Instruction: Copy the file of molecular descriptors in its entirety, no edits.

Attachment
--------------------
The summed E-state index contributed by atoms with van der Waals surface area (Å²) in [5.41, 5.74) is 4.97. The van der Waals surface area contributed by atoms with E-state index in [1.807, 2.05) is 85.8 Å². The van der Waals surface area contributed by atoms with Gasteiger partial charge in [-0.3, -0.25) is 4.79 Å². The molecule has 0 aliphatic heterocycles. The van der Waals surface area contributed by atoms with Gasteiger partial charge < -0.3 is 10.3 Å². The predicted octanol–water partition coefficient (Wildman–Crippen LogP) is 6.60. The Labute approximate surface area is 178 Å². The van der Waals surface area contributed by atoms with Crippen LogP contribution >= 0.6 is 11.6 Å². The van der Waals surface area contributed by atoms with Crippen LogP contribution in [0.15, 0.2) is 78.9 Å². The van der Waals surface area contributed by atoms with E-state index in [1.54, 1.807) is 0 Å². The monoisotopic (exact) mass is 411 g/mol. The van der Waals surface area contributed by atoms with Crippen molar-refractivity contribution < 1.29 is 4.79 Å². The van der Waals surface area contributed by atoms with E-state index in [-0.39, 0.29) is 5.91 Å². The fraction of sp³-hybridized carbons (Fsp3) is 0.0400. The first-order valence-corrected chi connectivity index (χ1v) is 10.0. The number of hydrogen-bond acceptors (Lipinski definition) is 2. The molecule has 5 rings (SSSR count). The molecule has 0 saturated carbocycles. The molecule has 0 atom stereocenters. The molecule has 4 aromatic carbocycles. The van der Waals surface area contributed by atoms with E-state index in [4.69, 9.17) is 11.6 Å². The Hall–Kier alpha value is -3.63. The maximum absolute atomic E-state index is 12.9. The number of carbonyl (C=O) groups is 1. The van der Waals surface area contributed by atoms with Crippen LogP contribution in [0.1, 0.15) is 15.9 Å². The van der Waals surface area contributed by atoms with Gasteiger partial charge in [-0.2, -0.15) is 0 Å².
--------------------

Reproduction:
The summed E-state index contributed by atoms with van der Waals surface area (Å²) in [5.41, 5.74) is 4.97. The van der Waals surface area contributed by atoms with E-state index in [1.807, 2.05) is 85.8 Å². The van der Waals surface area contributed by atoms with Gasteiger partial charge in [-0.3, -0.25) is 4.79 Å². The molecule has 0 aliphatic heterocycles. The van der Waals surface area contributed by atoms with Gasteiger partial charge < -0.3 is 10.3 Å². The predicted octanol–water partition coefficient (Wildman–Crippen LogP) is 6.60. The Labute approximate surface area is 178 Å². The van der Waals surface area contributed by atoms with Crippen LogP contribution >= 0.6 is 11.6 Å². The van der Waals surface area contributed by atoms with Crippen LogP contribution in [0.15, 0.2) is 78.9 Å². The van der Waals surface area contributed by atoms with E-state index in [1.54, 1.807) is 0 Å². The monoisotopic (exact) mass is 411 g/mol. The van der Waals surface area contributed by atoms with Crippen molar-refractivity contribution < 1.29 is 4.79 Å². The van der Waals surface area contributed by atoms with E-state index in [-0.39, 0.29) is 5.91 Å². The fraction of sp³-hybridized carbons (Fsp3) is 0.0400. The first-order valence-corrected chi connectivity index (χ1v) is 10.0. The number of hydrogen-bond acceptors (Lipinski definition) is 2. The molecule has 5 rings (SSSR count). The molecule has 0 saturated carbocycles. The molecule has 0 atom stereocenters. The molecule has 4 aromatic carbocycles. The van der Waals surface area contributed by atoms with E-state index in [4.69, 9.17) is 11.6 Å². The Hall–Kier alpha value is -3.63. The maximum absolute atomic E-state index is 12.9. The number of carbonyl (C=O) groups is 1. The van der Waals surface area contributed by atoms with Crippen LogP contribution in [0.1, 0.15) is 15.9 Å². The van der Waals surface area contributed by atoms with Gasteiger partial charge in [-0.2, -0.15) is 0 Å².